Mulenga Chafilwa is very well known in the Zambian Art scene with his work mostly focussing on social commentary displaying his great observation skills of the surrounding environment. Born in 1967 he started painting at the very young age of 7 and began exhibiting professionally more than 20 years ago. In 2012 he became the chairperson of the Visual Arts Councils and has participated in various exhibitions and workshops internationally. The German Embassy proudly presents him as the “Artist of the Month” in November 2017 and lets his words speak and elaborate on his works in the following statement by the artist himself:
“My work is largely figurative where I’m fascinated with city dwellers going on their usual business. I usually extend my experiences from the streets onto my canvas. When you are on the streets of Lusaka or indeed any urban setting you can’t help but get caught up in the energies that the streets exude. Usually my painted subjects are out there to make ends meet. You will notice that I will usually contrast the every day breadwinner on the street with the breadwinner in the tall buildings in the background mainly representing the corporate spaces which to me house the educated few and those who are believed to be well off financially.
Within the arts I’ve heard of the question, or is it a debate to say ‘Are Artists born or made? I have painted from the time I was 7 years old and I believe my artistic trait was evident by this time. As much as I wanted to take up art as a subject in secondary school, the odds were not in my favour. I, however, nurtured what I had in me till I underwent the art teachers training at the Evelyn Hone College in Lusaka (1991 – 1993) this having been the only institution in Zambia then, offering any study programme to do with fine art.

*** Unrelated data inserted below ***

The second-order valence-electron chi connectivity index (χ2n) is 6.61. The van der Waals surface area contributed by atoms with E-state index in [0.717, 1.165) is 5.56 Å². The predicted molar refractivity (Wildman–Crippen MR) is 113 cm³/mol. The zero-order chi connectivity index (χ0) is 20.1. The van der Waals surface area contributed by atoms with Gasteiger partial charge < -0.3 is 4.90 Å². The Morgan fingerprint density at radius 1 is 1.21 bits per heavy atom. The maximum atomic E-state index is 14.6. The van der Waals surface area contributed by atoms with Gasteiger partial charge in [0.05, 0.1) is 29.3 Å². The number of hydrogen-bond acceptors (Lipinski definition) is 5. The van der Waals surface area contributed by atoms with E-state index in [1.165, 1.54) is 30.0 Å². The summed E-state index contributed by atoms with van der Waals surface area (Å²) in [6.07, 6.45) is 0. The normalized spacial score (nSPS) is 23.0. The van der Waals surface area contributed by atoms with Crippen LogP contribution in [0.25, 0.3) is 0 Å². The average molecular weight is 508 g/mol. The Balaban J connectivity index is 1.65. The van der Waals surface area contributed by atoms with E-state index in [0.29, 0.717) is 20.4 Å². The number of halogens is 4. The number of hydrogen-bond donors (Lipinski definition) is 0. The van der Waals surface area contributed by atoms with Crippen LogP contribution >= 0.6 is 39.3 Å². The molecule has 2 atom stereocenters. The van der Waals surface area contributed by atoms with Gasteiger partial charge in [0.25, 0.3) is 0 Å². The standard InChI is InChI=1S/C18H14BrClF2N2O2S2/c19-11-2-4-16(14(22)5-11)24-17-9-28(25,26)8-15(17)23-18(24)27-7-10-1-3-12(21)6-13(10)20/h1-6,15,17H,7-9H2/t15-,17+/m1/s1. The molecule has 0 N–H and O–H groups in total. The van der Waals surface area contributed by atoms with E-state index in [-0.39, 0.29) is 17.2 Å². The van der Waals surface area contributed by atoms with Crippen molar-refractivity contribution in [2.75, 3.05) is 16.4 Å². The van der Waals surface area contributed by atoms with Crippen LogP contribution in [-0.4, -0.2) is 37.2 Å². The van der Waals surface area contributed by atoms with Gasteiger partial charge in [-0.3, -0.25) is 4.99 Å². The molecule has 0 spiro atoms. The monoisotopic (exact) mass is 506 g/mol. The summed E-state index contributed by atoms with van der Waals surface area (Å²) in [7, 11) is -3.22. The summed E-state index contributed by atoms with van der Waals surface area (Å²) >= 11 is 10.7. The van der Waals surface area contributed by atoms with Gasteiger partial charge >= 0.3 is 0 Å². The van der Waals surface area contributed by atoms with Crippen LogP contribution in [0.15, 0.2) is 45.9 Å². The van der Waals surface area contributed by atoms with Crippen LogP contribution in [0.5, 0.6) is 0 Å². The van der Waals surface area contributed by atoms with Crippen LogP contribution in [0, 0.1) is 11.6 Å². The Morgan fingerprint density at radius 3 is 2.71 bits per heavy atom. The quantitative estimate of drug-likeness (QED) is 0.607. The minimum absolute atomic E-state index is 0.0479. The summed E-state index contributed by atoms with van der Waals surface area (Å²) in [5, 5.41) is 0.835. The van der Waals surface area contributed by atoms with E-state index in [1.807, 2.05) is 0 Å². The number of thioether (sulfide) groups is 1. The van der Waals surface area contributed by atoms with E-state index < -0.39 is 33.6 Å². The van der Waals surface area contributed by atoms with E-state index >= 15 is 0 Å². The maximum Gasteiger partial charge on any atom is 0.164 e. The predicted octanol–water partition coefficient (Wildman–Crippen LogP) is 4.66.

I started painting professionally in my first year in college in 1991. This was not as a supplement to the college study instructions but a passion of mine that was simply manifesting itself owing to the professional galleries and art shows that Lusaka had to offer. Twenty six years down the line I have come to settle for the painted subjects that in most cases I will not show facial features. This I believe stems from the philosophy in my practice where I toy around with the fact that the hundreds of faces I see every new day will not all register on my consciousness and I will not live to remember all these. Another distinct feature is that I do not show feet in my figures unless when the subject is in a particular posture. All this and more, I execute in mixed media where I use acrylic paint, artist's charcoal, pastels and sometimes drawing ink.
I believe I’m one person who always feels for others. I am generally interested in the welfare of people around me. I believe everyone is at a given place and time for a reason. My existence I believe should complement the people around me. Having said this, I should then say I am motivated by people, especially the positive ones.
I am not fascinated by city life as such but am “artistically positively charged” when I’m in a crowd (on the streets). The crowded scenes for me translate into studying colour combinations in terms of what people wear. I listen to the sounds. You cannot help it but smell the air around …. Not so long ago, I was confessing to a friend that when I am in a particular setting and surrounded by some crowds, I feel like I’m inside my own painting and mingling with my subjects (I guess there is a hidden theory there that would need further exploring). After all, ‘Life is an exhibition’. Just look and see!”
Please find his contact details on the right and a selection of his brilliant work in our online art Gallery.